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What every man should know about prostate cancer

Prostate cancer is the most common type of cancer found in American men after skin cancer, and it is the second leading cause of cancer deaths in men. Understanding this type of cancer can be a first step to prevention.

Blue ribbon for prostate cancer awareness

Prostate cancer is the most common type of cancer found in American men after skin cancer, and it is the second leading cause of cancer deaths in American men. Understanding this type of cancer, including risk factors, screening recommendations and treatments can be a first step to prevention.

What is the prostate?

The prostate is a walnut-sized gland that lies between the bladder and the penis. It secretes fluid for the nourishment and efficient transport of sperms. It secretes a protein called prostate-specific antigen, or PSA, that is used to screen people for prostate cancer. The prostate gland becomes enlarged with age, causing urine problems in some men.

How is prostate cancer detected?

  • A PSA blood test is used to screen for prostate cancer in men.
  • A digital rectal exam, or DRE, is used to detect abnormalities in the prostate contour.

If either of these tests is abnormal, further testing, including an MRI or a prostate biopsy, is done to detect prostate cancer.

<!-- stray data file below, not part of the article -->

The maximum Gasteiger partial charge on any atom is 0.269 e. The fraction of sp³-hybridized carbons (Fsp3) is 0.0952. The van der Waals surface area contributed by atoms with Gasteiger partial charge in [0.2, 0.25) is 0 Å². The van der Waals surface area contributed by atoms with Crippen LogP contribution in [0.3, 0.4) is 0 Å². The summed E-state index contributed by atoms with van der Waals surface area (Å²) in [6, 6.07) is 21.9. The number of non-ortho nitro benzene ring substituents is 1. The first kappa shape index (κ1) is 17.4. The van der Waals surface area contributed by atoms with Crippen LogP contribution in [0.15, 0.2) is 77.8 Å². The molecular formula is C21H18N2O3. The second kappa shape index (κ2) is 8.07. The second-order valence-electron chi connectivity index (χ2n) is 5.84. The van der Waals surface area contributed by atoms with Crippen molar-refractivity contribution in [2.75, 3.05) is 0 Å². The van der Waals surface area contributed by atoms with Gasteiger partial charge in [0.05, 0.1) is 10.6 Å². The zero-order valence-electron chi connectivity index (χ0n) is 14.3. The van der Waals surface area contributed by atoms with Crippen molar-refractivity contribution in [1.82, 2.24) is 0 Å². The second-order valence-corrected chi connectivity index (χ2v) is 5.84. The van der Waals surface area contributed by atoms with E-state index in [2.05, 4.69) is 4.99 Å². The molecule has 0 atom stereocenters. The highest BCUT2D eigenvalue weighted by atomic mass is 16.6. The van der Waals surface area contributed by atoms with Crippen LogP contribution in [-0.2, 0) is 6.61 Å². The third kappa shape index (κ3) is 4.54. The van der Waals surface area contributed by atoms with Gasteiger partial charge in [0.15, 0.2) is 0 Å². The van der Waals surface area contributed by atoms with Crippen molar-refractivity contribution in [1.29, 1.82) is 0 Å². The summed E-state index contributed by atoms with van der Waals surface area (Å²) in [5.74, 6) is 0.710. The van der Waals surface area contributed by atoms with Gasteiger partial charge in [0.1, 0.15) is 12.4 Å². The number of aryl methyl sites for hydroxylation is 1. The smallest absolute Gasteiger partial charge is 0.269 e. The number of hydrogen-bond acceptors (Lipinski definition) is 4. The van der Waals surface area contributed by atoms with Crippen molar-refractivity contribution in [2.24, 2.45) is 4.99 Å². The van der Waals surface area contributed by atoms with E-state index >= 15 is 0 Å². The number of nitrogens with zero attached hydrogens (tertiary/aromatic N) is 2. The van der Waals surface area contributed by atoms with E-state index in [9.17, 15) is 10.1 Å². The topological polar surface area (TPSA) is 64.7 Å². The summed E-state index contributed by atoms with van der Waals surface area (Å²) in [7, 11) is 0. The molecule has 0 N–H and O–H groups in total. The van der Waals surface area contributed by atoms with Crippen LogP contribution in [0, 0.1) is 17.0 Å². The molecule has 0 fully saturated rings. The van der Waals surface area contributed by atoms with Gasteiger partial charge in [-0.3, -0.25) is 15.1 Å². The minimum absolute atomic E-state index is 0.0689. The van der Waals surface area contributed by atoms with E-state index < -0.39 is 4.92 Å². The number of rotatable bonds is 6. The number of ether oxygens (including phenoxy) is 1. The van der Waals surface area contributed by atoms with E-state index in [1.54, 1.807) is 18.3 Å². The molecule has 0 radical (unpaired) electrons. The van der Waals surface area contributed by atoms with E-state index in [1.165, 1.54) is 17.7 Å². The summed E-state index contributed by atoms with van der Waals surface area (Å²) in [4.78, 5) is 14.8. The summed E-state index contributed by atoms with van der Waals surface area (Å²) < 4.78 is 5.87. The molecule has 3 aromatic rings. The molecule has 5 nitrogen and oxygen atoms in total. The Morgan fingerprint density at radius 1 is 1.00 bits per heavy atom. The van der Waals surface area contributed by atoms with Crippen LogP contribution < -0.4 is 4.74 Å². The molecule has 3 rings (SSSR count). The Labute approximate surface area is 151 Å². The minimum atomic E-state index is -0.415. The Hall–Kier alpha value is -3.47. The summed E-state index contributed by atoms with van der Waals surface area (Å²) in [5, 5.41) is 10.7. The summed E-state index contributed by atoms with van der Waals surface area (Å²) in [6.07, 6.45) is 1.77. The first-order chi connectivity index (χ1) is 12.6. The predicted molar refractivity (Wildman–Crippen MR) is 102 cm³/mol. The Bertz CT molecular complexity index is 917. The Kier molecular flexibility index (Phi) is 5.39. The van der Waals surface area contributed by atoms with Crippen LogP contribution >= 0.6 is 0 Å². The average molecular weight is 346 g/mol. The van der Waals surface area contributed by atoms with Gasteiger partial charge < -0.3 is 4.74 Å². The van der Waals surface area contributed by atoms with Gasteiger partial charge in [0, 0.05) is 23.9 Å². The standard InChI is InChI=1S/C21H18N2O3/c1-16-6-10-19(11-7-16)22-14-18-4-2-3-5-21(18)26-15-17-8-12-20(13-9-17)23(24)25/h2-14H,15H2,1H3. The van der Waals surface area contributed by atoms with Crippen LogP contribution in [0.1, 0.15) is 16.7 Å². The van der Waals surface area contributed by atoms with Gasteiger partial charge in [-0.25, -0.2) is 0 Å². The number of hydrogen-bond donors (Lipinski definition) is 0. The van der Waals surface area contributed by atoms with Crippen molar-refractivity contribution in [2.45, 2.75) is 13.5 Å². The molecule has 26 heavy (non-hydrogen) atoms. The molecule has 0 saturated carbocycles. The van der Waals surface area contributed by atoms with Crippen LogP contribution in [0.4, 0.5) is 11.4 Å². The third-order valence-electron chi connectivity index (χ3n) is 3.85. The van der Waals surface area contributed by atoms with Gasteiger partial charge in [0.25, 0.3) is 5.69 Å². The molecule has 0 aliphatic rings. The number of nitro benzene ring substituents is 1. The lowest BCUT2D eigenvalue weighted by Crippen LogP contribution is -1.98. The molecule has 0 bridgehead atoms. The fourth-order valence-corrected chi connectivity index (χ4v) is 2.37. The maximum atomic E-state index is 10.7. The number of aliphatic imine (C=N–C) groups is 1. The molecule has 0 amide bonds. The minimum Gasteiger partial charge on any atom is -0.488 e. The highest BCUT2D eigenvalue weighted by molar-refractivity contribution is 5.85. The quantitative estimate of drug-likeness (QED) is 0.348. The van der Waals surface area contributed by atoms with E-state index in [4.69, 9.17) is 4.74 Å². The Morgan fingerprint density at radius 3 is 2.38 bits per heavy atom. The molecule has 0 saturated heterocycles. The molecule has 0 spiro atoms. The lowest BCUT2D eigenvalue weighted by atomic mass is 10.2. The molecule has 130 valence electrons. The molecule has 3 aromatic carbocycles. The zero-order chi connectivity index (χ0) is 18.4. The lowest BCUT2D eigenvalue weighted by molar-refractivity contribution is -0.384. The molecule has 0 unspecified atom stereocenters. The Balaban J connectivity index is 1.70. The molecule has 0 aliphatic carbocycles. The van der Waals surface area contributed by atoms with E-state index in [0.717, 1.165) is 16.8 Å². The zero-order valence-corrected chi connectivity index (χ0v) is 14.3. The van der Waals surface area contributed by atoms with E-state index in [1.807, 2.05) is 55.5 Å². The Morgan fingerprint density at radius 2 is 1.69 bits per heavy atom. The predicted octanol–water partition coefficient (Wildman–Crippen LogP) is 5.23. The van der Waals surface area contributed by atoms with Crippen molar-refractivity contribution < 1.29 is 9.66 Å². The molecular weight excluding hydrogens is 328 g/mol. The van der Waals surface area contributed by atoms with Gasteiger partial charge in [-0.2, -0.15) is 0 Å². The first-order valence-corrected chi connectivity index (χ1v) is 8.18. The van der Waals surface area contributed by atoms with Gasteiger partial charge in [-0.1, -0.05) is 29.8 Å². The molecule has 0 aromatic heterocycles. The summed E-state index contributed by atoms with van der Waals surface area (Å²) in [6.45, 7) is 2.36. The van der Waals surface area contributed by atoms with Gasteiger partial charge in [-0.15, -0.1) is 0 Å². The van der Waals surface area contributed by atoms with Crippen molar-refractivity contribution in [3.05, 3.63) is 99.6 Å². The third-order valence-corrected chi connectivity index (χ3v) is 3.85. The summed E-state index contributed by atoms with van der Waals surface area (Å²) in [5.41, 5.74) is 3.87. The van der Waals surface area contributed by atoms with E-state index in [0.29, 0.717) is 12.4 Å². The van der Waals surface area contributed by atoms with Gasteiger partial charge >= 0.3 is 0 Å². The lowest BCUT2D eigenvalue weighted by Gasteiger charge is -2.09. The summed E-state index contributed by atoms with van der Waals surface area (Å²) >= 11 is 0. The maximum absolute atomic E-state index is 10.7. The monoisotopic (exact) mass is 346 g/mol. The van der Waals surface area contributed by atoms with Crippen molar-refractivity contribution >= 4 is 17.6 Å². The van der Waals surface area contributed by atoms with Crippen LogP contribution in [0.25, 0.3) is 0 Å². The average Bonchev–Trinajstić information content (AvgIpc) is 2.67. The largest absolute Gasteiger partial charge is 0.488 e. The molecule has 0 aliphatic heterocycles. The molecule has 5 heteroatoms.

What are risk factors and symptoms of prostate cancer?

There is no specific cause of prostate cancer that we know of, however, researchers have identified some major risk factors.

  • Age – a man’s chance of getting prostate cancer increases after age 50. About two-thirds of prostate cancer is diagnosed in men age 65 and older, with the average age of diagnosis at 66. It is rare in men under 40.
  • Race – prostate cancer is more common among African-American men. It also occurs less often in Asian-Americans and Latino men than non-Hispanic whites.
  • Family history – men with immediate family members who have had prostate cancer are more likely to get it themselves, especially if the relatives were young at the time of diagnosis.
  • Genetics – Men who have family members with genetic mutations in the BRCA 1 and BRCA 2 genes are at greater risk of developing prostate cancer.

There is no clear evidence indicating diet, obesity, smoking, sexually transmitted disease or inflammation of the prostate are risk factors for prostate cancer.

Prostate cancer has no symptoms until it is in the advanced stages. At that point, men may find it difficult to urinate, have blood in their urine or have pain in their bones, secondary to the spread of prostate cancer.

When and why should I get screened for prostate cancer?

Early detection increases the chances of surviving prostate cancer. The National Comprehensive Cancer Network recommends men should get yearly screenings starting at the age of 50. Screenings should consist of a digital rectal exam, as well as a PSA blood test.

What are the treatment options for prostate cancer?